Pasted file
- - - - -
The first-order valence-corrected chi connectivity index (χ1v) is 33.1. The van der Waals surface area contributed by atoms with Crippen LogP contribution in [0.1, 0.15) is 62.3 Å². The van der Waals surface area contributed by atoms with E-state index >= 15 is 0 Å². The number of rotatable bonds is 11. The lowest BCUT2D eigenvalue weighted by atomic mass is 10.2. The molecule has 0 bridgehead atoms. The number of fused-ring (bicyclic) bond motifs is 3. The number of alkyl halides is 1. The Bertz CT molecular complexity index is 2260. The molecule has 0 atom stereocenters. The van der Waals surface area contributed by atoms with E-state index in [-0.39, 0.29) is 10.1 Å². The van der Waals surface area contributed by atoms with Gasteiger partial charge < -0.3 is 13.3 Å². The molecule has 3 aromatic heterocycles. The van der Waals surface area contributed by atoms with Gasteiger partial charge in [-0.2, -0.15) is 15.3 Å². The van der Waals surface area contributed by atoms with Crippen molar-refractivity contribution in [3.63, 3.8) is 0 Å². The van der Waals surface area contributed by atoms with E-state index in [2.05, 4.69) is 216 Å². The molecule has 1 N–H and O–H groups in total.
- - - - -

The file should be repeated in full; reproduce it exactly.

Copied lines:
The first-order valence-corrected chi connectivity index (χ1v) is 33.1. The van der Waals surface area contributed by atoms with Crippen LogP contribution in [0.1, 0.15) is 62.3 Å². The van der Waals surface area contributed by atoms with E-state index >= 15 is 0 Å². The number of rotatable bonds is 11. The lowest BCUT2D eigenvalue weighted by atomic mass is 10.2. The molecule has 0 bridgehead atoms. The number of fused-ring (bicyclic) bond motifs is 3. The number of alkyl halides is 1. The Bertz CT molecular complexity index is 2260. The molecule has 0 atom stereocenters. The van der Waals surface area contributed by atoms with E-state index in [-0.39, 0.29) is 10.1 Å². The van der Waals surface area contributed by atoms with Gasteiger partial charge < -0.3 is 13.3 Å². The molecule has 3 aromatic heterocycles. The van der Waals surface area contributed by atoms with Gasteiger partial charge in [-0.2, -0.15) is 15.3 Å². The van der Waals surface area contributed by atoms with Crippen molar-refractivity contribution in [3.63, 3.8) is 0 Å². The van der Waals surface area contributed by atoms with E-state index in [2.05, 4.69) is 216 Å². The molecule has 1 N–H and O–H groups in total.